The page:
Sunday, September 30, 2012

Cultural Security News (Sep. 23 - Sep. 29)

Art of Economic Development and Financial Security
Over the past week, events in the art world suggested continued opportunity for economic development and financial security through the market.
In economic development, Sotheby's, for the first time, held an auction in China, China Guardian Auction House expanded into Hong Kong, and reportedly, White Cube will open a new gallery in Sao Paulo, Brazil in December. In India, new money in Gurgaon reportedly has developed the art market over the past few years. In the United States, Art Platform Los Angeles, for its second year, switched from a local focus to welcoming interest from around the world, and Expo Chicago reportedly, had a successful first year.
In financial security, auction houses in China were honored for good practices in the midst of regulation of the art market, and international sales reports indicated confidence in art as an investment. The Christian Science Monitor published a short article on continued worldwide interest of the wealthy in bidding up the value of masterpieces, and ran a piece that listed top bids for masterpieces in a series of sales at Koller Auctions, Zurich in September.
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Wednesday, September 26, 2012

Vision of Contemporary Art

Contemporary art can express social commentary and political opinion. While the subject matter of the artworks may derive from local culture, the expressed ideas are not necessarily tied to local myth or religious allegory. Artworks that employ “culturally neutral” imagery have greater potential to evoke emotional response universally. For example, a Western collector, who is not familiar with Iranian politics or society, let alone Islam, may intuitively appreciate the views expressed in Iranian contemporary artworks by virtue of the evoked emotions.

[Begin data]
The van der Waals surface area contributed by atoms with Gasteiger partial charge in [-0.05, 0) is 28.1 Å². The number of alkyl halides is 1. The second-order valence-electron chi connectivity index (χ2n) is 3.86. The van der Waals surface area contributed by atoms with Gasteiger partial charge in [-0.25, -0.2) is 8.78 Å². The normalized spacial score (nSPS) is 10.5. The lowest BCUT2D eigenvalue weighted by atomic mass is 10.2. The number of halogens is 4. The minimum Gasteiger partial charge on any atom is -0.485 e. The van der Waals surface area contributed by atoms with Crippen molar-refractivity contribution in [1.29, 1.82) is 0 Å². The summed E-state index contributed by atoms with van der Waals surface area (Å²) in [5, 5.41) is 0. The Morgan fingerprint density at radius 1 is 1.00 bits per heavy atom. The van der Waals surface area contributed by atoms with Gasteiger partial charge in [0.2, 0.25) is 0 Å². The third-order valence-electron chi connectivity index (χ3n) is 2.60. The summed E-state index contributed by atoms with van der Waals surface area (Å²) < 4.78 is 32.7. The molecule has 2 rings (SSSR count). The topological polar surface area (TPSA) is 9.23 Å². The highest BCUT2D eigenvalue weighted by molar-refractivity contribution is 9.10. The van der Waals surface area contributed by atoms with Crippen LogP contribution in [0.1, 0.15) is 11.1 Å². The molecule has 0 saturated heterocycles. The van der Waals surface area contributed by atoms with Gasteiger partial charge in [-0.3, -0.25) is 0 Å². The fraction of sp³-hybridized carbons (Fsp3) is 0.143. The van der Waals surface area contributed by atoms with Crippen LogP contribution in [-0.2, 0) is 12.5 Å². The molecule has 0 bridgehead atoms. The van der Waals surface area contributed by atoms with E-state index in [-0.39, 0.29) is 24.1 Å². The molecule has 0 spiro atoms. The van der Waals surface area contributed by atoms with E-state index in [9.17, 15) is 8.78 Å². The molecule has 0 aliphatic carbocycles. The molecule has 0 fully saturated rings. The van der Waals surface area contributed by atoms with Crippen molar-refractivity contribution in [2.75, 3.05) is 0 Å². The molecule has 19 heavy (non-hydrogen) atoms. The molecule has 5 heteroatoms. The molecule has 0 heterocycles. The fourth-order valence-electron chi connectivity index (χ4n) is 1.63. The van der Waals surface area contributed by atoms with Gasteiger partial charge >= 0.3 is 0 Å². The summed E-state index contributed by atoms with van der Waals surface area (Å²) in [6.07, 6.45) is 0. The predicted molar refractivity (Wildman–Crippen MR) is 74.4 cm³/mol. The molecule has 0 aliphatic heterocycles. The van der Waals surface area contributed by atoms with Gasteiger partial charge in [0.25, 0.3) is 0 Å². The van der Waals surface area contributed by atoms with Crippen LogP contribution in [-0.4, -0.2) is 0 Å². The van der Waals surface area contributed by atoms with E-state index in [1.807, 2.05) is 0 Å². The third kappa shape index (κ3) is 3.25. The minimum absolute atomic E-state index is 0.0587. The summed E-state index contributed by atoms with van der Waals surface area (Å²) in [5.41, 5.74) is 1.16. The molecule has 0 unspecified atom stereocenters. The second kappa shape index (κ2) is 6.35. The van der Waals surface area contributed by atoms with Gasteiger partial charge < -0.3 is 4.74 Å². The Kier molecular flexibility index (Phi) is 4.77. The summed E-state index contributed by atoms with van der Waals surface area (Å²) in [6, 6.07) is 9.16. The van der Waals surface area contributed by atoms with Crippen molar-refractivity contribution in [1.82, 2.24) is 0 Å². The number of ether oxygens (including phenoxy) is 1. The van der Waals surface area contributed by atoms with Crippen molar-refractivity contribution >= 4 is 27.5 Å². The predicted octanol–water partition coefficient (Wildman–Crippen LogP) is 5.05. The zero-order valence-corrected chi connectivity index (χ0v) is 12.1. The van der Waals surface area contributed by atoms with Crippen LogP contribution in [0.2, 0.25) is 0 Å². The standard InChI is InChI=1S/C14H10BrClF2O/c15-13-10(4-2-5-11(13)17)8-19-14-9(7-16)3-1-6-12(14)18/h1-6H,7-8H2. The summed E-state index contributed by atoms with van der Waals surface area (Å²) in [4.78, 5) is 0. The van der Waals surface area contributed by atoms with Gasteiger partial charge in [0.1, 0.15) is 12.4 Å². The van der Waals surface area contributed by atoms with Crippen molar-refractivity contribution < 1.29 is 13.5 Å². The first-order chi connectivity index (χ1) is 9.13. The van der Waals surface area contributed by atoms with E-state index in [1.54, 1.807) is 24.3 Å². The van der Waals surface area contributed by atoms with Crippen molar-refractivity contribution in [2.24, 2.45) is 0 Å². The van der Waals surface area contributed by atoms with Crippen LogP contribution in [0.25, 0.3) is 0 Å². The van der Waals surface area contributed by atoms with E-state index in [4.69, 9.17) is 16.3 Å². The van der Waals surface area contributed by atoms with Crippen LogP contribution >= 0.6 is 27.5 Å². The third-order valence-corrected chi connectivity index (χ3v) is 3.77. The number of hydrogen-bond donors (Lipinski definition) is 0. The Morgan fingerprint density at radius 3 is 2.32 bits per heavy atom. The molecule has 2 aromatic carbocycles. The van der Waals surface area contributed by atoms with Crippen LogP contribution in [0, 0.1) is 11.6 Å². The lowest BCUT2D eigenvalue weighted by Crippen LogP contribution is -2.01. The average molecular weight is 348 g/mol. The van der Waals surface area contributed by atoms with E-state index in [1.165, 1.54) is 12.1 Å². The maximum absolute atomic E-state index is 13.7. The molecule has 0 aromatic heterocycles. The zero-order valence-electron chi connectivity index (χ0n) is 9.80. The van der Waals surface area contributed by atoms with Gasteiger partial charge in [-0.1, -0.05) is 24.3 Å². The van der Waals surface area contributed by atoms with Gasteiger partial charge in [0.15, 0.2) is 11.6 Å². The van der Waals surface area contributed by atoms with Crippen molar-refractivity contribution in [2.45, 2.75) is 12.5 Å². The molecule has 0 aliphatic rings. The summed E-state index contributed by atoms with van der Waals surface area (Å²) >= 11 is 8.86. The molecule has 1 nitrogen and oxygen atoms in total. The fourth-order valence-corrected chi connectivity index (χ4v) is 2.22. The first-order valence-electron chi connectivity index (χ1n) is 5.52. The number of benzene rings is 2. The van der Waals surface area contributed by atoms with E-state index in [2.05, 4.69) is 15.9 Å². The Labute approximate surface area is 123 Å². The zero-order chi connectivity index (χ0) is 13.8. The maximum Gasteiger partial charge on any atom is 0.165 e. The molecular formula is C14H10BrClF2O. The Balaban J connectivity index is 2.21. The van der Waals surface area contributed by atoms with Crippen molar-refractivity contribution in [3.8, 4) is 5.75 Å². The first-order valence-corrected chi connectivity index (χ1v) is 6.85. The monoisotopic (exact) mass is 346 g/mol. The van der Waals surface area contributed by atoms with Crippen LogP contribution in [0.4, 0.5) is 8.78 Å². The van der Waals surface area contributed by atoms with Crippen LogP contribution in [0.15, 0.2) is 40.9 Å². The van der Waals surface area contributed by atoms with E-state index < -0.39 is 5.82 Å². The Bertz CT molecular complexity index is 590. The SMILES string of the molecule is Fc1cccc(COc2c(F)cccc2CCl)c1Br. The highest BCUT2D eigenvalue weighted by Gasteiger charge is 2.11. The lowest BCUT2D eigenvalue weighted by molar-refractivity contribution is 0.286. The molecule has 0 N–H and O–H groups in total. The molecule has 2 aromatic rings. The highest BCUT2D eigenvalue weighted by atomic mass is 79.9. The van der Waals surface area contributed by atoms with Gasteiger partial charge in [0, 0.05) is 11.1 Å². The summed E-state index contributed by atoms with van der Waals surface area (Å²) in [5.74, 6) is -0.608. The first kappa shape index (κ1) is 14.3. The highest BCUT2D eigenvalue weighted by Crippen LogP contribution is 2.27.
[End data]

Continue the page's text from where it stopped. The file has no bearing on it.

In the field of neuroaesthetics, neuroscientists and psychophysicists have endeavored to identify brain function that underlies perceptual and emotional effects of artworks. Why does a Renaissance painting appear to have depth, or why does a color field painting by Mark Rothko evoke emotion? Neuroscientists have discovered fundamental neural pathways that detect form, color, and motion, and psychophysicists have identified visual cues by which the brain reconstructs depth from two-dimensional information that the eye captures. By virtue of the findings, neuroaesthetics has verified the keen insight of artists in deciphering and exploiting visual perception.
Since the insights identify fundamental aspects of perception, artists can devise universal cues that convey social and political views across cultural sensibilities. Collectors who respond to the aesthetic appeal of the cues indirectly affirm the expressed views by acquiring artworks. As the art market continues to globalize with on-line auctions, galleries, and private sales, acquisitions of contemporary art could indicate worldwide support of the underlying views.
Knowledge of the social and political meaning, and the emotional effect, of the views would aid in assessing global shifts in power of social and political movements. Studies in neuroaesthetics on contemporary art may yield such knowledge.

Sunday, September 23, 2012